City will launch $2.6 million trail improvement project at Kelly Butte this summer

    Kelly Butte photo by City of Portland.

    A 24-acre natural area in east Portland next to bike paths, arterial roads, and transit access is poised to receive a $2.6 million investment for new trails and visitor amenities.

    On Tuesday, Portland Parks & Recreation announced that Commissioner Dan Ryan has opted to inject an additional $560,000 in system development charges (SDCs) into Kelly Butte Natural Area, topping off the project budget and “ensuring its financial stability.”

    Ryan sees the heavily wooded parcel in the Powellhurst-Gilbert neighborhood — nestled between I-205, Division and SE Powell — as a way to provide outdoor recreation access for east Portlanders. The big question on our minds is whether or not the city will create quality access for people on bicycles.

    At this point the project will begin with development of a management plan that will lay out where trails might be built in the future. “Potential amenities, which will be determined through community engagement and design efforts,” reads the PP&R statement, “may include new trails, signage, and parking.”

    Open Street Map Cycle layer with RideWithGPS heatmap overlay.

    Riders say Kelly Butte is currently a very unpolished gem that would take a lot of work before it was appealing for a wide range of bicycle riders. The area is nearly undeveloped and only has a few rudimentary unpaved trails and one very steep climb.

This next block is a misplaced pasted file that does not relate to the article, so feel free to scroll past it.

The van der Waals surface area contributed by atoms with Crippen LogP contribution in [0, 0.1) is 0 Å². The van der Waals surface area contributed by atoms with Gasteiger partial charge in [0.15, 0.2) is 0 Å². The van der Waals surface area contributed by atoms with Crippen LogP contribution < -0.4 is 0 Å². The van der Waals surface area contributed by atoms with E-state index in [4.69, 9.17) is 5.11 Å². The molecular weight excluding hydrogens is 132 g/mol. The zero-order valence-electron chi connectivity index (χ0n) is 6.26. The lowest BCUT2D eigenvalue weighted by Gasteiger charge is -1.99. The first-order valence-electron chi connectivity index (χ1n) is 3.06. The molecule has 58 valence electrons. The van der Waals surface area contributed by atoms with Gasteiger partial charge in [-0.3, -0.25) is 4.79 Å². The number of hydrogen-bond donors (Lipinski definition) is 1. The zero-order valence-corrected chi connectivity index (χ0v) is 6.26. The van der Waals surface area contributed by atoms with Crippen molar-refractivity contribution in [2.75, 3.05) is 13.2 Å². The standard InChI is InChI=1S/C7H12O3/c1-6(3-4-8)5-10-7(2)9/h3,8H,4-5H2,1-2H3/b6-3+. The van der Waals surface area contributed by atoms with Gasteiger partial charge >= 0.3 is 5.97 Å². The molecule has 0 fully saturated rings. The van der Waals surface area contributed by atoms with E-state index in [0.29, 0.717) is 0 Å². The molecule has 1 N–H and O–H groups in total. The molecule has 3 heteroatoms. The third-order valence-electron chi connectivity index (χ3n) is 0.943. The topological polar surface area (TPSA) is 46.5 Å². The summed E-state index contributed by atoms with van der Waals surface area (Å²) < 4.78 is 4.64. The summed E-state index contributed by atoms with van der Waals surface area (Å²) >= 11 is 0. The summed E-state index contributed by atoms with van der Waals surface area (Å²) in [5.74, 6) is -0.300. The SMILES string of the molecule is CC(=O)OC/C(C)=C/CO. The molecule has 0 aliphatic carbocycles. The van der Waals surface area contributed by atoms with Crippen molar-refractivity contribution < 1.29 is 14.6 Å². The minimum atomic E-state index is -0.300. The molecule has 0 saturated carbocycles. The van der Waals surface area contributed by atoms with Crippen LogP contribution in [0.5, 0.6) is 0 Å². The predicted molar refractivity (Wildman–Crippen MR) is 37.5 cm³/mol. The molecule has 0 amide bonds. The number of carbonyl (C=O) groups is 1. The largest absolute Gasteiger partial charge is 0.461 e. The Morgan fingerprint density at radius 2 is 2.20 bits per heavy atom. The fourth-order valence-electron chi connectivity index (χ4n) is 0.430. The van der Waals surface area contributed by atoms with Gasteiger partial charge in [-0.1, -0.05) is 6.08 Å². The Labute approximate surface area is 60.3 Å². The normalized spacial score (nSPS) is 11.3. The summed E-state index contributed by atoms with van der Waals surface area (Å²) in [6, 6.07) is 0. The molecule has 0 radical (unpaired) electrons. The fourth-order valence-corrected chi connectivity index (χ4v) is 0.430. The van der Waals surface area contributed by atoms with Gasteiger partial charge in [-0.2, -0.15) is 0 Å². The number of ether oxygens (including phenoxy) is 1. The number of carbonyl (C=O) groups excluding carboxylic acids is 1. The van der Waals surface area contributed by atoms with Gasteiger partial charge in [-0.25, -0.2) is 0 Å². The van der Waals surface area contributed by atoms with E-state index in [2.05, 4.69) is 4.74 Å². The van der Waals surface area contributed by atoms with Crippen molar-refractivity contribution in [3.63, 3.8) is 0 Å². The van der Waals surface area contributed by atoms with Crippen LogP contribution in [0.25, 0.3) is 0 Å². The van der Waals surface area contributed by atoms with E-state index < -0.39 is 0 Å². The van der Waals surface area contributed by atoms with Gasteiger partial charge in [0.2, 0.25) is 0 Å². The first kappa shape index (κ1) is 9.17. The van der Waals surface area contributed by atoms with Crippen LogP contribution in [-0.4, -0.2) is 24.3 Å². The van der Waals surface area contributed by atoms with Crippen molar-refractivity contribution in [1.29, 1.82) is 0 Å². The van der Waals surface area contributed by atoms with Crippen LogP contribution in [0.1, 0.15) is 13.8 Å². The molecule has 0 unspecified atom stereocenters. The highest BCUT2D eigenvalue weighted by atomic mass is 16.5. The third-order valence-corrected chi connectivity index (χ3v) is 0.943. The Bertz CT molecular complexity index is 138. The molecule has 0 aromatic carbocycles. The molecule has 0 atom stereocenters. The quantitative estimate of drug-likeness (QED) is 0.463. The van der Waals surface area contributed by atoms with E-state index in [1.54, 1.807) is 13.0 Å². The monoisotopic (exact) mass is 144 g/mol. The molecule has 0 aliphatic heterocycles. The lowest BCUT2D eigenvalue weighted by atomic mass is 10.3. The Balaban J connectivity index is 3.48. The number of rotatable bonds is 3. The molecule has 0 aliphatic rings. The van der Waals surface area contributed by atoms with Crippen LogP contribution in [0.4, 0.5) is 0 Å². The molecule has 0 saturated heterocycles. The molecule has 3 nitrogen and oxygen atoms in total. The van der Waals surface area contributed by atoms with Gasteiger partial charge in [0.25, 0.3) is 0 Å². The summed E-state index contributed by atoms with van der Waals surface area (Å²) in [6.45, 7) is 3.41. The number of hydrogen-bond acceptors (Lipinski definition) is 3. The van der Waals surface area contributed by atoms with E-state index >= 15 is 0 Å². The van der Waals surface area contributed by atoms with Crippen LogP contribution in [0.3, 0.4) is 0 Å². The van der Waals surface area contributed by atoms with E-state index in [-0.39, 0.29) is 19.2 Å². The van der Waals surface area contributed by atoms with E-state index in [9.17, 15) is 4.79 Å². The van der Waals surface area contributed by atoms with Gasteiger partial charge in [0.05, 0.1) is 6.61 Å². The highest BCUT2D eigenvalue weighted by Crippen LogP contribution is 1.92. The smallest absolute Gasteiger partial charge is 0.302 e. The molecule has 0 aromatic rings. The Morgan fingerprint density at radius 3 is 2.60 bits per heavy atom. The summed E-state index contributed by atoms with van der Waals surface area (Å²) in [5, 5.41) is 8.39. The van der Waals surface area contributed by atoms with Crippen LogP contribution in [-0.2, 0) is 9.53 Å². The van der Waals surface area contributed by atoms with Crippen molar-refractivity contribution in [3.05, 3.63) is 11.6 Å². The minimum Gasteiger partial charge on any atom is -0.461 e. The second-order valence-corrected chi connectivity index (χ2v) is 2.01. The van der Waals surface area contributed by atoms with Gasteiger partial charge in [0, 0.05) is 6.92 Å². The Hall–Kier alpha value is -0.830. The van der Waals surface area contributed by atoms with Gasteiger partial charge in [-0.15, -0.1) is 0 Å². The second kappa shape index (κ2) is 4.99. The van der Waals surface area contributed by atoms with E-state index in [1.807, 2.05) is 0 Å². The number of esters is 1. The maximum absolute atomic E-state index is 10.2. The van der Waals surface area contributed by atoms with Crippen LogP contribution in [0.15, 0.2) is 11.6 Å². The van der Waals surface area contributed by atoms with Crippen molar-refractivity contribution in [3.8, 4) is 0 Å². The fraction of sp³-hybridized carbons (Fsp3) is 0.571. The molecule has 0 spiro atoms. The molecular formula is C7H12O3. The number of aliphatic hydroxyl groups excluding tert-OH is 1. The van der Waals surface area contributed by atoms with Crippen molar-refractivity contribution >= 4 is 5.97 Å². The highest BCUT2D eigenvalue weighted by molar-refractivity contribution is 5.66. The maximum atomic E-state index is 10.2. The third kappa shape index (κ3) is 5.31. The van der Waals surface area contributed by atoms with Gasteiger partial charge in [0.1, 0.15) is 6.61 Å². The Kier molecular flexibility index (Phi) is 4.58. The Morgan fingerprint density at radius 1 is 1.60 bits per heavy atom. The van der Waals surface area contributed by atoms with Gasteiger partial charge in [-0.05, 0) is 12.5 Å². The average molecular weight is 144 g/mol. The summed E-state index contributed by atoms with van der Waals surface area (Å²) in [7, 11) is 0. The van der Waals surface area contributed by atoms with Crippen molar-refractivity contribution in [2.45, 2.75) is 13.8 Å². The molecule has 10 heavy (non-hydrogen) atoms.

“It would be awesome if we could get access from the Powell side and the Division side,” said nearby resident and frequent bike rider Jordan Norris. “It would be cool to do an up-and-over.” 

    Portlander Michael Mann told BikePortland he’s ridden them and they are, “rough and brushy.” “Homeless camps randomly appear here and there, but the potential is definitely there for some sweet riding and easy access in a part of town that could really use this kind of stuff.”

    Ryan Francesconi, one of the founders of Our Mother Mountain, a riding club that focuses on unpaved routes and gravel riding, said Kelly Butte has “a lot of potential.” “We’ve been riding there for a long time, but it’s actually not that good, so I rarely bother.” Francesconi said existing trails are “meh.”

    For Francesconi, the most interesting part is that Kelly Butte used to be a nuclear bunker. The site was immortalized in a 1957, Cold War-era film titled, “A Day Called X.” The film was set in Portland and recreates disaster from a nuclear bomb. It reveals the park’s history as a sixty-bed municipal hospital that isolated patients with infectious diseases.

    Norris said you can still see parts of the bunker if you know where to look.

    In the coming months, PP&R will start a community engagement process with opportunities to share feedback about the design, dreams, and goals for the site.

    With memories of a rug being pulled from under them at Forest Park, River View, and most recently Rose City parks — local off-road cycling lovers are conditioned for disappointment from PP&R; but Mann won’t let past experiences prevent him from staying engaged this time around. “I’m choosing to see this as a positive. It might not be MTB Nirvana,” he said, “but it’s almost certain to be an improvement.”

    Stay tuned for updates as the outreach process begins.

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